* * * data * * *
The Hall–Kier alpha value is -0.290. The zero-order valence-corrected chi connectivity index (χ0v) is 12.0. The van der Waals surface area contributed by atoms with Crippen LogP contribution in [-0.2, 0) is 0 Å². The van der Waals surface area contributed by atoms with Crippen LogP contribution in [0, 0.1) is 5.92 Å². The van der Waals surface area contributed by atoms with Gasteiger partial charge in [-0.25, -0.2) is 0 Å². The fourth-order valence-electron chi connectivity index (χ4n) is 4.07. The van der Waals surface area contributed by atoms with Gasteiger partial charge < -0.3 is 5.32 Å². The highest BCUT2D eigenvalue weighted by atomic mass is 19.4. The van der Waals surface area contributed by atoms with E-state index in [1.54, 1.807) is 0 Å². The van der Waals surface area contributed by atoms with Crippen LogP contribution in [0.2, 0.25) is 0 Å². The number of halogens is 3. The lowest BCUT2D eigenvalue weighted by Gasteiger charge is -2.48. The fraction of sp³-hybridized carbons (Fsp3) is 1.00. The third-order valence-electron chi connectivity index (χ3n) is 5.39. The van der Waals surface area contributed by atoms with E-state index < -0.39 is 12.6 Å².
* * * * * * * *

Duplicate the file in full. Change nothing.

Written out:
The Hall–Kier alpha value is -0.290. The zero-order valence-corrected chi connectivity index (χ0v) is 12.0. The van der Waals surface area contributed by atoms with Crippen LogP contribution in [-0.2, 0) is 0 Å². The van der Waals surface area contributed by atoms with Crippen LogP contribution in [0, 0.1) is 5.92 Å². The van der Waals surface area contributed by atoms with Gasteiger partial charge in [-0.25, -0.2) is 0 Å². The fourth-order valence-electron chi connectivity index (χ4n) is 4.07. The van der Waals surface area contributed by atoms with Gasteiger partial charge < -0.3 is 5.32 Å². The highest BCUT2D eigenvalue weighted by atomic mass is 19.4. The van der Waals surface area contributed by atoms with E-state index in [1.54, 1.807) is 0 Å². The van der Waals surface area contributed by atoms with Crippen LogP contribution in [0.2, 0.25) is 0 Å². The number of halogens is 3. The lowest BCUT2D eigenvalue weighted by Gasteiger charge is -2.48. The fraction of sp³-hybridized carbons (Fsp3) is 1.00. The third-order valence-electron chi connectivity index (χ3n) is 5.39. The van der Waals surface area contributed by atoms with E-state index < -0.39 is 12.6 Å².